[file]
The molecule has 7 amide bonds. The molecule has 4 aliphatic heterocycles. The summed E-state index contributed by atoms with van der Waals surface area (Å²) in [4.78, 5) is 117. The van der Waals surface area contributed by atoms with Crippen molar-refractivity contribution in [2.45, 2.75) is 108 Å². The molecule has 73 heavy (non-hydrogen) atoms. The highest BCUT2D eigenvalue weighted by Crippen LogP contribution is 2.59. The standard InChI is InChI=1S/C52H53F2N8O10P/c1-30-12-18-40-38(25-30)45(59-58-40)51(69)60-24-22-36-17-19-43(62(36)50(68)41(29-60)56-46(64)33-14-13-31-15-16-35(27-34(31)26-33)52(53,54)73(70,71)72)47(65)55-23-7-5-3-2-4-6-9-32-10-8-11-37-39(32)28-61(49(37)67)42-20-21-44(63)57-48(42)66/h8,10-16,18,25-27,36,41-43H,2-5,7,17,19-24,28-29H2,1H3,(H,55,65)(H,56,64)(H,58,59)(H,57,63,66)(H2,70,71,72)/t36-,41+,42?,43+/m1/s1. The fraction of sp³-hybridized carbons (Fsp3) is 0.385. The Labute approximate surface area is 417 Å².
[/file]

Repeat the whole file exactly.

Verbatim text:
The molecule has 7 amide bonds. The molecule has 4 aliphatic heterocycles. The summed E-state index contributed by atoms with van der Waals surface area (Å²) in [4.78, 5) is 117. The van der Waals surface area contributed by atoms with Crippen molar-refractivity contribution in [2.45, 2.75) is 108 Å². The molecule has 73 heavy (non-hydrogen) atoms. The highest BCUT2D eigenvalue weighted by Crippen LogP contribution is 2.59. The standard InChI is InChI=1S/C52H53F2N8O10P/c1-30-12-18-40-38(25-30)45(59-58-40)51(69)60-24-22-36-17-19-43(62(36)50(68)41(29-60)56-46(64)33-14-13-31-15-16-35(27-34(31)26-33)52(53,54)73(70,71)72)47(65)55-23-7-5-3-2-4-6-9-32-10-8-11-37-39(32)28-61(49(37)67)42-20-21-44(63)57-48(42)66/h8,10-16,18,25-27,36,41-43H,2-5,7,17,19-24,28-29H2,1H3,(H,55,65)(H,56,64)(H,58,59)(H,57,63,66)(H2,70,71,72)/t36-,41+,42?,43+/m1/s1. The fraction of sp³-hybridized carbons (Fsp3) is 0.385. The Labute approximate surface area is 417 Å².